The mediating roles of cortisol reactivity and executive functioning difficulties in the pathways between childhood histories of emotional insecurity and adolescent school problems

Meredith J. Martin, Patrick T. Davies, E. Mark Cummings, Dante Cicchetti

Research output: Contribution to journalArticle

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Abstract

This study tested a hypothesized cascade in which children's insecure representations of the interparental relationship increase their school problems by altering children's cortisol reactivity to stress and their executive functioning. Participants included 235 families. The first of five measurement occasions occurred when the children were in kindergarten (M age = 6 years), and they were followed through the transition to high school. The results indicated that children's histories of insecure representations of the interparental relationship during the early school years were associated with executive functioning difficulties in adolescence (M age = 14 years). This in turn predicted subsequent increases in school adjustment difficulties 1 year later. In addition, elevated cortisol reactivity to interadult conflict mediated the association between early histories of insecurity and subsequent executive function problems in adolescence.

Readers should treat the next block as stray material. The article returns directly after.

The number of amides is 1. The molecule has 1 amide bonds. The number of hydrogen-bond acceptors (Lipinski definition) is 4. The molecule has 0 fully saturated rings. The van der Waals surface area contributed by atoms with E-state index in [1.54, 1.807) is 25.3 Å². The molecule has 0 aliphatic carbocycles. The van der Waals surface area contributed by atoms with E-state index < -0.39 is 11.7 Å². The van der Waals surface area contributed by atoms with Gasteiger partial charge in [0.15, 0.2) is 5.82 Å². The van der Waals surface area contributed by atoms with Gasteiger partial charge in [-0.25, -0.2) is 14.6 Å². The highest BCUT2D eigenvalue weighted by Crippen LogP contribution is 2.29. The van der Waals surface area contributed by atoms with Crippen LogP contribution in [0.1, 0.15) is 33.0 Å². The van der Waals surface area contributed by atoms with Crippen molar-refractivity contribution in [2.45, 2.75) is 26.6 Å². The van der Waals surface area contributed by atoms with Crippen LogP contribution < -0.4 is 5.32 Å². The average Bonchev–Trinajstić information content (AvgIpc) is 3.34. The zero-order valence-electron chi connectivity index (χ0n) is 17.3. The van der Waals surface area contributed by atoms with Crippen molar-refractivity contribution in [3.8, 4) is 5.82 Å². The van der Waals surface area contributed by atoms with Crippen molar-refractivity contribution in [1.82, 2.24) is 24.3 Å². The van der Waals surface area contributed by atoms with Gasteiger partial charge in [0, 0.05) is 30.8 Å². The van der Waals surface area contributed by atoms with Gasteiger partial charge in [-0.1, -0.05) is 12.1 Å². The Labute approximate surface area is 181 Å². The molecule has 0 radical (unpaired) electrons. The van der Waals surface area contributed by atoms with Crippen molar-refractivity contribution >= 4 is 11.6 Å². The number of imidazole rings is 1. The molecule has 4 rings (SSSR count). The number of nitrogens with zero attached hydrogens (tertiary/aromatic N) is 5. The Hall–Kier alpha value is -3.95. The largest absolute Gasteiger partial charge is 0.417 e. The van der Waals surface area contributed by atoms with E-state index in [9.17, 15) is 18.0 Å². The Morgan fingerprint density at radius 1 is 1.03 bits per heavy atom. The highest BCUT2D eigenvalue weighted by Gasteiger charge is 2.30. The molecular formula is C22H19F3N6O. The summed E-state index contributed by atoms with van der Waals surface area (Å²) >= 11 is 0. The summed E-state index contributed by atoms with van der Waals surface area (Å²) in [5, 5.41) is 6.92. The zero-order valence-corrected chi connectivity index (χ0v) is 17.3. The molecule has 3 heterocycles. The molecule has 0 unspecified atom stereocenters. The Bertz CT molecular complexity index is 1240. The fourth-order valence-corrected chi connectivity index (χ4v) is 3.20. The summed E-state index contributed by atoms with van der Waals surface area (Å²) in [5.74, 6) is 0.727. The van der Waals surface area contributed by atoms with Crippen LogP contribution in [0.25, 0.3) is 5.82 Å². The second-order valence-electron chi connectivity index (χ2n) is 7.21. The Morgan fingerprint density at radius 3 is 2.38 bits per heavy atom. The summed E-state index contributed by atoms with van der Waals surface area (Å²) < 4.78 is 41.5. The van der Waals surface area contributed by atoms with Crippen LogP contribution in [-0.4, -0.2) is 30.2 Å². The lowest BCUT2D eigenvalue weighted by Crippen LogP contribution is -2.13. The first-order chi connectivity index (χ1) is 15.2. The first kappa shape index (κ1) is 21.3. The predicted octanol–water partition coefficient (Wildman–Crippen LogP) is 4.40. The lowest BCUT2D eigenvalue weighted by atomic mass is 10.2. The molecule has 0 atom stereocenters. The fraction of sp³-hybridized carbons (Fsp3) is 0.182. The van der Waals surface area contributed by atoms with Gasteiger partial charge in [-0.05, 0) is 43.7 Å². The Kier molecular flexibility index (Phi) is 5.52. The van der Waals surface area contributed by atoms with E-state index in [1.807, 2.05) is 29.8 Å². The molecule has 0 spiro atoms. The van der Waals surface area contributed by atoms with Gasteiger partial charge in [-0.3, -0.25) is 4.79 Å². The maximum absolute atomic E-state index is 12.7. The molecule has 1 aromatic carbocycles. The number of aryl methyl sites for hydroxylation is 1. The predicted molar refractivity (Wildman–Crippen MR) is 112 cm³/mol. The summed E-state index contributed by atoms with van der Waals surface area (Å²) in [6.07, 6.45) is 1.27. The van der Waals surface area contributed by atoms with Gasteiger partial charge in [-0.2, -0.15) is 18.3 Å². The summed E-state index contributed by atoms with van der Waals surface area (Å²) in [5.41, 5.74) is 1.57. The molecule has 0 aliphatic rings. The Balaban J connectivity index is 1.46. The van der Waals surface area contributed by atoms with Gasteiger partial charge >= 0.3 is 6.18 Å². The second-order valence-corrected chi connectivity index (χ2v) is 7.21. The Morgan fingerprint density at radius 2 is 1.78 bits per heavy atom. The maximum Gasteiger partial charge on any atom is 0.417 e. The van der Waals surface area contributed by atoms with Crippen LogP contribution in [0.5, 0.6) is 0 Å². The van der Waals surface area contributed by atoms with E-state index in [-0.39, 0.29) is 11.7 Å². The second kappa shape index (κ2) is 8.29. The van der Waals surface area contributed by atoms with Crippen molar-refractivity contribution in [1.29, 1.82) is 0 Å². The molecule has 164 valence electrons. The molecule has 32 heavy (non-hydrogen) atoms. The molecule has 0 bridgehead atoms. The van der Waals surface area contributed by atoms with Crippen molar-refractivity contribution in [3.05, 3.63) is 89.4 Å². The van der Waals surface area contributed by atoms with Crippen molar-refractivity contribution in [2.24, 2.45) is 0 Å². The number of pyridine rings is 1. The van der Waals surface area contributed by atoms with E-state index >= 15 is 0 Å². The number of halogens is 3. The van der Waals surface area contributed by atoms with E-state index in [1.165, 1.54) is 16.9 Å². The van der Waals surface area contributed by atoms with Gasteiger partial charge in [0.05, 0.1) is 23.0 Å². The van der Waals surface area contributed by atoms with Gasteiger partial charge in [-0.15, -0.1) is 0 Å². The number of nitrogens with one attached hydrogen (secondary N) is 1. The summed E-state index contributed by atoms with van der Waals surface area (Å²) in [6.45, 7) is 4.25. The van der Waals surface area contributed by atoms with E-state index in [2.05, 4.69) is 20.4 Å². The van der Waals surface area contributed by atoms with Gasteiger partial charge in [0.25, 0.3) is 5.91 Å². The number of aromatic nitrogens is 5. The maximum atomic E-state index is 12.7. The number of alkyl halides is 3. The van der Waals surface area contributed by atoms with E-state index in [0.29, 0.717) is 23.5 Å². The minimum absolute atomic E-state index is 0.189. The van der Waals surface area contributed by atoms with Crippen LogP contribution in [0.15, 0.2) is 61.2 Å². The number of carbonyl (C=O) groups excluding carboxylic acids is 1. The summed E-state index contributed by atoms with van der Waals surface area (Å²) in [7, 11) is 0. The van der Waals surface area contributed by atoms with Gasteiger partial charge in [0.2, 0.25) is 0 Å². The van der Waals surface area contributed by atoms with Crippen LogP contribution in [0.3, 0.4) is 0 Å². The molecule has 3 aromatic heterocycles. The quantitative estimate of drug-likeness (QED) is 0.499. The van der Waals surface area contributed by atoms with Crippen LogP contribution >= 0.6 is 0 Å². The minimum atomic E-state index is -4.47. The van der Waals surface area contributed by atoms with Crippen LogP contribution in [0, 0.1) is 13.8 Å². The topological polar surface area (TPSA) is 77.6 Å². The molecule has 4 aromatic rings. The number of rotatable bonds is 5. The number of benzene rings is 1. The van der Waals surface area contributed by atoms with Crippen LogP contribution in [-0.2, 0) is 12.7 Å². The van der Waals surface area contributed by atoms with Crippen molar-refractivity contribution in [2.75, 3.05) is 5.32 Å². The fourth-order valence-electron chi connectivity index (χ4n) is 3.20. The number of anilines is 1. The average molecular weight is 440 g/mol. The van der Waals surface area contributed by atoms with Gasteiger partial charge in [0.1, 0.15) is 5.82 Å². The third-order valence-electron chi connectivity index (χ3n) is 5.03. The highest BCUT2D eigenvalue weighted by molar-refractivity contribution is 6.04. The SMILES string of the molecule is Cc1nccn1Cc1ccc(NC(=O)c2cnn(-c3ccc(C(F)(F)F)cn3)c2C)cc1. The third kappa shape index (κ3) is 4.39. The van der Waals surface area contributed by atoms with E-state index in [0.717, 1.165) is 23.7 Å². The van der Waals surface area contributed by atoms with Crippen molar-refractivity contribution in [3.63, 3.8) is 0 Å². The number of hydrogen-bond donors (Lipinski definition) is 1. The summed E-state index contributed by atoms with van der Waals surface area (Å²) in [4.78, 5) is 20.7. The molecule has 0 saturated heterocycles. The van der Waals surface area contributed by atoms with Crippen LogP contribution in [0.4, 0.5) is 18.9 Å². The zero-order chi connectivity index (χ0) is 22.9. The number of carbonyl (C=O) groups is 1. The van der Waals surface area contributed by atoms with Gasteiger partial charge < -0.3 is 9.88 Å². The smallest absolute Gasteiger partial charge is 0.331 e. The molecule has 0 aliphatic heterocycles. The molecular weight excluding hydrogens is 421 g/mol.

Original languageEnglish (US)
Pages (from-to)1483-1498
Number of pages16
JournalDevelopment and psychopathology
Volume29
Issue number4
DOIs
StatePublished - Oct 1 2017

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